·           Staff were motivated after Covid-19 hardships, especially with service users now able to access digital healthcare, and the Centre was in a good position.

 

In discussion it was noted:

·           The mix of the voluntary community sector (VCS) and care services was applauded, with praise also for the ongoing development of the complex needs pathway and for the work of the Living Well Centre during a pandemic.

·           Integrating SLaM leads and VCS managers was challenging, noting the differing cultures, systems integration, and data sharing, but the shared motivation had helped teams work together effectively.

·           Conversations, improved training, and career pathway development was hoped to attract staff.

·           Complex Needs Pathways were being redesigned to ensure greater access.  Integration with the psychological therapy team would also ensure referrals from the old team were picked up by the new team and service users would receive therapy at a lower level whilst awaiting higher level. This extended to practical support for those within the community, such as when filling in applications forms.

·           The Social Worker Network was being reviewed as an item for future development.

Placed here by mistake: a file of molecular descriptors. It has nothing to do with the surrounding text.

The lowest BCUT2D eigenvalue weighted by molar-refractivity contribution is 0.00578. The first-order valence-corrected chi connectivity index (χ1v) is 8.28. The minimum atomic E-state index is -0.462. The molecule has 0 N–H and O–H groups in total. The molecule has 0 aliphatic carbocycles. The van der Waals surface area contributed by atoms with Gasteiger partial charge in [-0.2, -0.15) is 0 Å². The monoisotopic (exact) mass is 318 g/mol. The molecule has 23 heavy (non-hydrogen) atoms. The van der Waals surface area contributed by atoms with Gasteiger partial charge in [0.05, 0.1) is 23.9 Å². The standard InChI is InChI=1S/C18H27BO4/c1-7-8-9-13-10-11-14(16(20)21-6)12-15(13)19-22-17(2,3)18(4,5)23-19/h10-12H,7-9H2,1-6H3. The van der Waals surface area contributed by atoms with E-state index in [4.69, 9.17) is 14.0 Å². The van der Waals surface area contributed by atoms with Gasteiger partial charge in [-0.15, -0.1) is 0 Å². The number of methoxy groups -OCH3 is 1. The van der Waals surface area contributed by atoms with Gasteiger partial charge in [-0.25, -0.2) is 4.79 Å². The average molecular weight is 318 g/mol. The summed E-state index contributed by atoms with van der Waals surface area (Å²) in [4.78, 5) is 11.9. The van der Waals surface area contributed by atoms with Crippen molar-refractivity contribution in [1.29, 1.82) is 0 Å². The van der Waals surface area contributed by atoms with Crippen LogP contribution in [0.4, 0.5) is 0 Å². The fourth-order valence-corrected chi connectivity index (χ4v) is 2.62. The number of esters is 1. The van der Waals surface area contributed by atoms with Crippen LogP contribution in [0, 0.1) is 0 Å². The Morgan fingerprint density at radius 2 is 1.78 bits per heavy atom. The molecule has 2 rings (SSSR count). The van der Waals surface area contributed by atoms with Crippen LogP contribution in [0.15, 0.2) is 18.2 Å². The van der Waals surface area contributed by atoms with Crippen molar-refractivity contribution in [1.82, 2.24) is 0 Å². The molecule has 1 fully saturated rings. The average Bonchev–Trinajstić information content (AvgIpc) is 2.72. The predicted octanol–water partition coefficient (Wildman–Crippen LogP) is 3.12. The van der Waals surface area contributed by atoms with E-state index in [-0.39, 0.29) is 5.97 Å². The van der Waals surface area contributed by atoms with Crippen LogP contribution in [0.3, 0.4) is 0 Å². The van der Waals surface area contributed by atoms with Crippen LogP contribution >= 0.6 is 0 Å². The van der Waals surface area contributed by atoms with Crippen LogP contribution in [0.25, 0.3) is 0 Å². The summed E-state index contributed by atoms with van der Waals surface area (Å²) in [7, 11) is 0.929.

·           Improving Access to Psychological Therapies (IAPT) waiting times were monitored daily but had increased due to the single point of access for referrals. Complex Care Pathways waiting times were also under review, especially for short-term care support, and improvement was needed for whole system support and further integration.

·           Penelope Jarrett, Lambeth LMC, did not hold exact IAPT waiting times data but would provide an answer at a future meeting.

·           Referrals to talking therapies during the pandemic had been overwhelming and waiting and recovery times were still backlogged, but it was hoped that new posts, peer support and further integration would lead to improvements.

·           There were gaps in the psychological therapy services and support for those returning to primary care, with an ongoing review for those not recovering or not supported. Current survey feedback noted that young black men were over-represented in this cohort and would be a future focus.

·           Access to primary care networks should be explored to increase integration.

 

RESOLVED:

 

1.         To note the report.

 

Supporting documents: